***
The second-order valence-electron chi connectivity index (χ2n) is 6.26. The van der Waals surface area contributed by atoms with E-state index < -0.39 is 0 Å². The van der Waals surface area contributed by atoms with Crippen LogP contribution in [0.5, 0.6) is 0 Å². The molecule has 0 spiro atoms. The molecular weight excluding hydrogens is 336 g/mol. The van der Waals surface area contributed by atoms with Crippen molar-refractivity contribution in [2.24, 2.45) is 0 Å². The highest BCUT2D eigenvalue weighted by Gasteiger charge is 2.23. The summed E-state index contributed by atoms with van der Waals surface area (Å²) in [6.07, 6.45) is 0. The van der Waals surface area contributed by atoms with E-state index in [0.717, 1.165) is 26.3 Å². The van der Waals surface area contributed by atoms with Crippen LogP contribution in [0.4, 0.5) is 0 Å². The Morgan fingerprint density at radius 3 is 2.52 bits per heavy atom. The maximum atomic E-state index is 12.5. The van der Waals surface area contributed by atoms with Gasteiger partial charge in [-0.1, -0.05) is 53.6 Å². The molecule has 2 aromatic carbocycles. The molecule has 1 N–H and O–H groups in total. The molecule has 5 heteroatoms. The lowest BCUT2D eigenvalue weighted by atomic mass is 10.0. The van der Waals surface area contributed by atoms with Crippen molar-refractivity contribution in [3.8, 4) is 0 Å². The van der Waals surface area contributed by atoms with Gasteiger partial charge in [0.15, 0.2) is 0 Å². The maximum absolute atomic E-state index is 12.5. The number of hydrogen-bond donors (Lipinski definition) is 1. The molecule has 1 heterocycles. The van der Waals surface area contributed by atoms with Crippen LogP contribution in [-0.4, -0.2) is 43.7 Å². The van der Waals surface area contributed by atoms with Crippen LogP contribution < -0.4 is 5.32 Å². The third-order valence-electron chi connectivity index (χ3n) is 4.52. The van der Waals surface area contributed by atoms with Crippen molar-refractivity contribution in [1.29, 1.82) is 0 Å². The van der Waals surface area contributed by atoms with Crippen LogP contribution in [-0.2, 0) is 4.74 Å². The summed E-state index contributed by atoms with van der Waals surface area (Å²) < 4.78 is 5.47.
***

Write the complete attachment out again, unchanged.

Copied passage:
The second-order valence-electron chi connectivity index (χ2n) is 6.26. The van der Waals surface area contributed by atoms with E-state index < -0.39 is 0 Å². The van der Waals surface area contributed by atoms with Crippen LogP contribution in [0.5, 0.6) is 0 Å². The molecule has 0 spiro atoms. The molecular weight excluding hydrogens is 336 g/mol. The van der Waals surface area contributed by atoms with Crippen molar-refractivity contribution in [2.24, 2.45) is 0 Å². The highest BCUT2D eigenvalue weighted by Gasteiger charge is 2.23. The summed E-state index contributed by atoms with van der Waals surface area (Å²) in [6.07, 6.45) is 0. The van der Waals surface area contributed by atoms with E-state index in [0.717, 1.165) is 26.3 Å². The van der Waals surface area contributed by atoms with Crippen LogP contribution in [0.4, 0.5) is 0 Å². The Morgan fingerprint density at radius 3 is 2.52 bits per heavy atom. The maximum atomic E-state index is 12.5. The van der Waals surface area contributed by atoms with Gasteiger partial charge in [-0.1, -0.05) is 53.6 Å². The molecule has 2 aromatic carbocycles. The molecule has 1 N–H and O–H groups in total. The molecule has 5 heteroatoms. The lowest BCUT2D eigenvalue weighted by atomic mass is 10.0. The van der Waals surface area contributed by atoms with Crippen molar-refractivity contribution in [3.8, 4) is 0 Å². The van der Waals surface area contributed by atoms with Gasteiger partial charge in [0.15, 0.2) is 0 Å². The maximum absolute atomic E-state index is 12.5. The number of hydrogen-bond donors (Lipinski definition) is 1. The molecule has 1 heterocycles. The van der Waals surface area contributed by atoms with Crippen LogP contribution in [-0.4, -0.2) is 43.7 Å². The van der Waals surface area contributed by atoms with Crippen LogP contribution < -0.4 is 5.32 Å². The third-order valence-electron chi connectivity index (χ3n) is 4.52. The van der Waals surface area contributed by atoms with Crippen molar-refractivity contribution in [1.29, 1.82) is 0 Å². The van der Waals surface area contributed by atoms with Crippen LogP contribution in [-0.2, 0) is 4.74 Å². The summed E-state index contributed by atoms with van der Waals surface area (Å²) < 4.78 is 5.47.